|By Zephaniah Ubwani in Arusha
Ugandan President Yoweri Museveni and his Kenyan counterpart Mwai Kibaki are undoubtedly the more experienced Heads of State among the East African Community (EAC) member countries having been around prior to Burundi and Rwanda’s admission as well as before Tanzanian President Jakaya Kikwete came to the scene. A fortnight ago, the two leaders were in Kampala to address the East African Legislative Assembly (EALA) during its first session this year and it did not surprise many analysts how the two presidents started to tackle the challenges facing the region now.
Mr Kibaki flew to the Ugandan capital Kampala to address the EALA, not as a Kenyan leader, but as the chairperson of the EAC Heads of State Summit, having taken over the mantle during the last summit in Bujumbura, Burundi. The Uganda President drove from his new State House in Entebbe to address the EALA. As is the case with the normal practice, the host President has to address the Assembly each time it meets on its soil and Mr Museveni did not waste time to turn up.
As an eloquent speaker, Museveni would always attract the attention of audiences when speaking during the leaders’ summits and other conferences organised by the EAC as has been witnessed countless times by those following his remarks. His speech on January 24, when opening the fifth session of the second EALA at the Parliament of Uganda in Kampala was, as expected, laced with historical anecdotes. The overriding point, however, was that political integration was key to strengthening the EAC.
Known for his firm support for the envisaged EAC Political Federation that has been toyed around for the last seven years, Mr Museveni called for the political integration of the region, terming it inevitable and the most rational vehicle for strengthening the regional economic bloc. “In addition to economic integration, integrating politically offers equilibrium in that it transforms the inequalities in the partner states into equalities in the region,” he said, noting that economic integration in the absence of a political federation could weaken integration.
President Museveni further remarked: “In the European Union today, we see various challenges arising from a purely economic integration model. Such may have been strengthened by having political unity as well.” He reiterated the need for strengthening of the Common Market, noting that it had the potential of opening markets and enabling access to all players. He added that the Common Market was vital to consolidate regional trade but did not waver in his speech that he longed for political integration to pave the way for economic cooperation.
The Ugandan leader recalled the old days, about 20 years ago, when he teamed up with former leaders, the then President Ali Hassan Mwinyi and Daniel Arap Moi of Kenya to restore and foster regional integration among the founder members of EAC; Kenya, Uganda and Tanzania. He further remarked that he was elated that Burundi and Rwanda also joined the EAC and that he was looking forward to seeing the entry of South Sudan and the Democratic Republic of Congo (DRC) into the bloc.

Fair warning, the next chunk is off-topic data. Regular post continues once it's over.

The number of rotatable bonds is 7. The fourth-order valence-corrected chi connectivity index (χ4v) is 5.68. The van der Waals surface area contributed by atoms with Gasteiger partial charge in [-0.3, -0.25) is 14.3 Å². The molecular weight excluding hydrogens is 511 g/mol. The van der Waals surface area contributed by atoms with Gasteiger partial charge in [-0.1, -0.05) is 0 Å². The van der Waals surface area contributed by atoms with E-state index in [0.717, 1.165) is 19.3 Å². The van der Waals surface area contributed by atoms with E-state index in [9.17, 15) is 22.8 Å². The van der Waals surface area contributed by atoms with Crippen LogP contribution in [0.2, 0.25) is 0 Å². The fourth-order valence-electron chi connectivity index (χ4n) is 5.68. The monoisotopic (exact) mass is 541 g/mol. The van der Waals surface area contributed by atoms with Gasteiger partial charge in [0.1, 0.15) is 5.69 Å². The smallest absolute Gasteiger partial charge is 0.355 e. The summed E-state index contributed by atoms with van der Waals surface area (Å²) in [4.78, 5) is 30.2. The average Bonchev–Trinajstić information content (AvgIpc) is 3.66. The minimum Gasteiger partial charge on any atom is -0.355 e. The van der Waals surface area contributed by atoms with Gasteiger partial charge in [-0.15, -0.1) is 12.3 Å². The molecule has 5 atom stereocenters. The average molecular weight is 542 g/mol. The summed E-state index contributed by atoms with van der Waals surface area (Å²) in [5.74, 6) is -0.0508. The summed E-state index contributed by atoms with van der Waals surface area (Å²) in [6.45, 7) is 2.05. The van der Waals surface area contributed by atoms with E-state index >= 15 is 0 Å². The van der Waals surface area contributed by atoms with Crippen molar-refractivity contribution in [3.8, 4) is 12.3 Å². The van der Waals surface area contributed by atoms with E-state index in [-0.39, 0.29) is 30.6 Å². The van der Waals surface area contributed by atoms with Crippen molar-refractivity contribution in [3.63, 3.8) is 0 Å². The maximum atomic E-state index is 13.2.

For his part, President Kibaki was categorical in his speech that the success of EA integration should be measured by growing trade links and the broader economic cooperation that hinged on the protocols already signed by the member states. The Kenyan leader said generally some success had been made since the launching of the Customs Union in 2005 and subsequently the Common Market five years later. For instance, the intra-EAC trade increased from $2 billion to $4 billion from 2005 to 2011.
Mr. Kibaki told the EALA that benefits of integration were being felt in various sectors such as employment, rising household incomes and better infrastructure, especially the roads, which can be seen all over the region. But like his Ugandan counterpart, the EAC Heads of State Summit chairperson mentioned that politics would always be key to economic integration and emphasized the role of peace and security in attaining stability that can ensure economic growth. He said Kenya, EA’s strongest economy which shares a long border with war torn Somalia, was very much concerned by instability in the Horn of Africa country and prayed that the Transitional Federal Government (TFG) took control of the entire country.
For President Kibaki, known more from the early days of leadership for his inclination towards economics rather political wrangles, the concern over Somalia is quite obvious; Kenya has sent troops there to pursue Al Shabaab militants. “TFG of Somalia should gain full control of the country so that efforts are put in place for the national reconstruction,” he pointed out, noting that Kenya was seeking the support of all EAC member states in the endeavour.
However, he minced no words that there were still nagging problems in the implementation of the two protocols that underlie the economic integration of the region; the EAC Customs Union and the Common Market. He argued that laws that contradicted the Customs Union and the Common Market should be discarded to pave way for the smooth realisation of the two protocols whose implementation has largely lagged behind.
Zephaniah Ubwami writes for The Citizen in Dar es Salaam. Courtesy of Google alerts.